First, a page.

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European Copyright Law: Parody Addressed by Court

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The Court of Justice of the European Union (CJEU) has recently handed down its full opinion in Case C-201/13 Deckmyn, and in doing so has not only defined what constitutes a parody, but has also given copyright owners the right to demand their material be disassociated with a work of parody in certain circumstances.



The national proceedings concerned an interpretation of a well-known 1991 Belgian comic book cover, which was reproduced and then distributed to the public by a far-right political party, Vlaams Belang. The reproduction illustrated the Mayor of Ghent throwing gold coins to immigrants, mimicking one of the characters from the comic.

The original work’s right holders objected to the use of their image and successfully obtained an interim injunction to prevent further distribution of the later work. The defendant argued that their use of the image fell within the Belgian exception for parody, caricature and pastiche under the Belgian Copyright Act 1994, and additionally under Article 5(3)(k) of the InfoSoc Directive (2001/29/EC). The Brussels Court of Appeal referred the case to the CJEU for clarification on the law.  

Ruling of the CJEU

The referring Court had set some of its own conditions considered necessary to define parody, such as: a parody should display an original character of its own; could be attributed to a person other than the author of the original work; and relate to the original work or mention the source of the original work. The CJEU rejected all of those points, holding none are necessary to constitute a parody.  

In fact, all the Court held essential to form a work of parody are two simple characteristics: the work must ‘evoke an existing work while being noticeably different from it’ and it must ‘constitute an expression of humour or mockery’.  

However, the Court was also asked to make judgment on the exceptions found in the InfoSoc Directive. Regarding this issue, the Court has potentially limited the freedom of expression rights of those who wish to create parodies, in favour of the rights owners of the original works, but importantly only when the parody conveys a discriminatory or unsavoury message.  

The Court stated that: “the application of the exception for parody … must strike a fair balance between, on the one hand, the interests and rights of authors and other rights holders and, on the other hand, the freedom of expression of the person who wishes to rely on that exception”.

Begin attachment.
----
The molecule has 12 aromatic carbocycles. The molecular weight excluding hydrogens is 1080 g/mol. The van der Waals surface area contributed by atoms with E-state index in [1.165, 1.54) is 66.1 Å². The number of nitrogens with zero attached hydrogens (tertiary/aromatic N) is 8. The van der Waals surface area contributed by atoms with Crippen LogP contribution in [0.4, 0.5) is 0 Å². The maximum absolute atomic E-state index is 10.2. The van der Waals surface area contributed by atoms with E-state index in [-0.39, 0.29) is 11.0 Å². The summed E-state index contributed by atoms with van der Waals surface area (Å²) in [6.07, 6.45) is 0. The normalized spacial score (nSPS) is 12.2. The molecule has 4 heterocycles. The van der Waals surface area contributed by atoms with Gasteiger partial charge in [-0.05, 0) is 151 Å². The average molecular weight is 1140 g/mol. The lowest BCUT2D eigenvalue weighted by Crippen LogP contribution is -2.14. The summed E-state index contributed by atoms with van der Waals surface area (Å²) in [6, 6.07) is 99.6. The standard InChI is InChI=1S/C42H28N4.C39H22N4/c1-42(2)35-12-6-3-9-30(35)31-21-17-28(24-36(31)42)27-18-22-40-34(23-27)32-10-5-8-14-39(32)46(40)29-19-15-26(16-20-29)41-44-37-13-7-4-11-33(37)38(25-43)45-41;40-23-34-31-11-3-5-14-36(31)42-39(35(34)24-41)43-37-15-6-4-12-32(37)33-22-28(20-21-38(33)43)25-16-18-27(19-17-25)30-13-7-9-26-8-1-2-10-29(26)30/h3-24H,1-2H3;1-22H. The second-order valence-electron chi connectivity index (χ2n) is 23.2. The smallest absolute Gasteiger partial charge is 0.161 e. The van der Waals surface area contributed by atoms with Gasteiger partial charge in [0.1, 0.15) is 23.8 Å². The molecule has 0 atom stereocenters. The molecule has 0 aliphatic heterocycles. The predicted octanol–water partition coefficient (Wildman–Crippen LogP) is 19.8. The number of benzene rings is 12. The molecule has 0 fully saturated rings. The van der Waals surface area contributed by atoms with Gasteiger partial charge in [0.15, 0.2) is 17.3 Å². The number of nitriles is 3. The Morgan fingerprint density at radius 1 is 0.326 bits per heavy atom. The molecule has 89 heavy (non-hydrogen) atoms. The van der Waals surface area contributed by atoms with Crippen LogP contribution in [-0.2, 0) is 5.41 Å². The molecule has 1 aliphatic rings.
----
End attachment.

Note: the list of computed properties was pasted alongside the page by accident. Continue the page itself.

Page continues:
Therefore, in such circumstances where a parodist creates a work would could be considered discriminatory, the owner of the original work may be able to argue it has a legitimate interest in disassociating itself with the damaging parody and it’s discriminatory message.  


Although the provisions under the InfoSoc Directive must be applied consistently throughout the EU, national courts have the power to interpret the Deckmyn ruling, and as a consequence, may reach different conclusions on the balancing act required between the interest of rights holders and the freedom of expression.  

A parody exception will be introduced into UK copyright law on 1 October 2014 for the first time. Clearly, an exception for parody being implemented into UK law is a positive thing for those wishing to create such works. But the fact the new provisions will still be subject to the UK’s own fair dealing test on top of the new discrimination test laid down in Deckmyn means all is not lost for copyright owners wishing to protect their original works from more unsavoury versions.  

UK Intellectual Property Dispute & Litigation Funding

Whilst intellectual property litigation is conducted in specialist courts across the United Kingdom (UK) and Europe, enforcing an intellectual property right such as Copyright, trademarks, patents, designs and trade secrets or defending an action for infringement doesn't need to be prohibitively expensive. Advantage Litigation Services have the skills and expertise to help you find an expert IP lawyer as well as a way of funding the IP litigation process. To discuss your contractual dispute today, please call 0800 160 1298 or click here to see how we can help.

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